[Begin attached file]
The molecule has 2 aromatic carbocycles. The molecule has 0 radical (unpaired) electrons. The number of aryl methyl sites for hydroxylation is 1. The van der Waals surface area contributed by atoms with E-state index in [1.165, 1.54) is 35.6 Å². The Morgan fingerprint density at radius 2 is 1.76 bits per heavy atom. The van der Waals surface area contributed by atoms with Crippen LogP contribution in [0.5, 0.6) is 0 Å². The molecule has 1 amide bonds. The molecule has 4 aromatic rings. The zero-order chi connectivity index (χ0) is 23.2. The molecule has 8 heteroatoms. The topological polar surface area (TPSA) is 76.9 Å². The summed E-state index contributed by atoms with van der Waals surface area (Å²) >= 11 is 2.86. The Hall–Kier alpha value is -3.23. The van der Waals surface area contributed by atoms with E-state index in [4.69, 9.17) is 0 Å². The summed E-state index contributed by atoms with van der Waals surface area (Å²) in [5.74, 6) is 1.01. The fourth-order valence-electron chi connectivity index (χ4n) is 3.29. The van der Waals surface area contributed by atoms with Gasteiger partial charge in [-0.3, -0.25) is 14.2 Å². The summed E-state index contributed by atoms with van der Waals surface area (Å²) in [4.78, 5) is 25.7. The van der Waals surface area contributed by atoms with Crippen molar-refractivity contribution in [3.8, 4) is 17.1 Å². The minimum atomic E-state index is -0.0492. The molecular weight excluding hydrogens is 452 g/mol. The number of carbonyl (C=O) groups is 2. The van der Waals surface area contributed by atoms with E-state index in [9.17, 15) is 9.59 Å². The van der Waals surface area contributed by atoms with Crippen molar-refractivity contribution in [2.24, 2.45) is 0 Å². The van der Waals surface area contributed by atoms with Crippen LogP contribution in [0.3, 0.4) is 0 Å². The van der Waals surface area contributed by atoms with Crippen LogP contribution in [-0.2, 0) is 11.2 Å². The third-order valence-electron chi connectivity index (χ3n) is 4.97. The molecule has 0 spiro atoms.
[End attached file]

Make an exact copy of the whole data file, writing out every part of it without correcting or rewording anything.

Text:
The molecule has 2 aromatic carbocycles. The molecule has 0 radical (unpaired) electrons. The number of aryl methyl sites for hydroxylation is 1. The van der Waals surface area contributed by atoms with E-state index in [1.165, 1.54) is 35.6 Å². The Morgan fingerprint density at radius 2 is 1.76 bits per heavy atom. The van der Waals surface area contributed by atoms with Crippen LogP contribution in [0.5, 0.6) is 0 Å². The molecule has 1 amide bonds. The molecule has 4 aromatic rings. The zero-order chi connectivity index (χ0) is 23.2. The molecule has 8 heteroatoms. The topological polar surface area (TPSA) is 76.9 Å². The summed E-state index contributed by atoms with van der Waals surface area (Å²) >= 11 is 2.86. The Hall–Kier alpha value is -3.23. The van der Waals surface area contributed by atoms with E-state index in [4.69, 9.17) is 0 Å². The summed E-state index contributed by atoms with van der Waals surface area (Å²) in [5.74, 6) is 1.01. The fourth-order valence-electron chi connectivity index (χ4n) is 3.29. The van der Waals surface area contributed by atoms with Gasteiger partial charge in [-0.3, -0.25) is 14.2 Å². The summed E-state index contributed by atoms with van der Waals surface area (Å²) in [4.78, 5) is 25.7. The van der Waals surface area contributed by atoms with Crippen molar-refractivity contribution in [3.8, 4) is 17.1 Å². The minimum atomic E-state index is -0.0492. The molecular weight excluding hydrogens is 452 g/mol. The number of carbonyl (C=O) groups is 2. The van der Waals surface area contributed by atoms with E-state index in [9.17, 15) is 9.59 Å². The van der Waals surface area contributed by atoms with Crippen molar-refractivity contribution in [2.24, 2.45) is 0 Å². The van der Waals surface area contributed by atoms with Crippen LogP contribution in [0.3, 0.4) is 0 Å². The van der Waals surface area contributed by atoms with Crippen LogP contribution in [-0.2, 0) is 11.2 Å². The third-order valence-electron chi connectivity index (χ3n) is 4.97. The molecule has 0 spiro atoms.